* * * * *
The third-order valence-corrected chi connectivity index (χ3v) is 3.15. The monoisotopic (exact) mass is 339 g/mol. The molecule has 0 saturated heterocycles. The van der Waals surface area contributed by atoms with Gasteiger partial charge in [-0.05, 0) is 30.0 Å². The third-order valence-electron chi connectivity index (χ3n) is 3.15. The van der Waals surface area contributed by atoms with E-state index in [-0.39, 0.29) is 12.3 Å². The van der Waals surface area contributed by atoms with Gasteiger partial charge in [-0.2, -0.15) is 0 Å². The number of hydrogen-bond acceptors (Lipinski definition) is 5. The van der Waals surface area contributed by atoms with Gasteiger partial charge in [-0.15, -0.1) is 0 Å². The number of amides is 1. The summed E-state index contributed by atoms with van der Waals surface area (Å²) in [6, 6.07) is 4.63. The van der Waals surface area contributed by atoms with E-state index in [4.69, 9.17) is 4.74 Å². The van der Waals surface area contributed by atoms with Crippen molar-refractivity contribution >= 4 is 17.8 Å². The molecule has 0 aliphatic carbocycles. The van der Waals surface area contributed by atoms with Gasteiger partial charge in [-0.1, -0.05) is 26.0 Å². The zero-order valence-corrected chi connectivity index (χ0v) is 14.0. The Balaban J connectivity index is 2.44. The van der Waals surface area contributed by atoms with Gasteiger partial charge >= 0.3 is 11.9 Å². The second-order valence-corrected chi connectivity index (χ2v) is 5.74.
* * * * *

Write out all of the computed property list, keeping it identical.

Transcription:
The third-order valence-corrected chi connectivity index (χ3v) is 3.15. The monoisotopic (exact) mass is 339 g/mol. The molecule has 0 saturated heterocycles. The van der Waals surface area contributed by atoms with Gasteiger partial charge in [-0.05, 0) is 30.0 Å². The third-order valence-electron chi connectivity index (χ3n) is 3.15. The van der Waals surface area contributed by atoms with E-state index in [-0.39, 0.29) is 12.3 Å². The van der Waals surface area contributed by atoms with Gasteiger partial charge in [-0.2, -0.15) is 0 Å². The number of hydrogen-bond acceptors (Lipinski definition) is 5. The van der Waals surface area contributed by atoms with Gasteiger partial charge in [-0.15, -0.1) is 0 Å². The number of amides is 1. The summed E-state index contributed by atoms with van der Waals surface area (Å²) in [6, 6.07) is 4.63. The van der Waals surface area contributed by atoms with E-state index in [4.69, 9.17) is 4.74 Å². The van der Waals surface area contributed by atoms with Crippen molar-refractivity contribution >= 4 is 17.8 Å². The molecule has 0 aliphatic carbocycles. The van der Waals surface area contributed by atoms with Gasteiger partial charge in [-0.1, -0.05) is 26.0 Å². The zero-order valence-corrected chi connectivity index (χ0v) is 14.0. The Balaban J connectivity index is 2.44. The van der Waals surface area contributed by atoms with Gasteiger partial charge >= 0.3 is 11.9 Å². The second-order valence-corrected chi connectivity index (χ2v) is 5.74.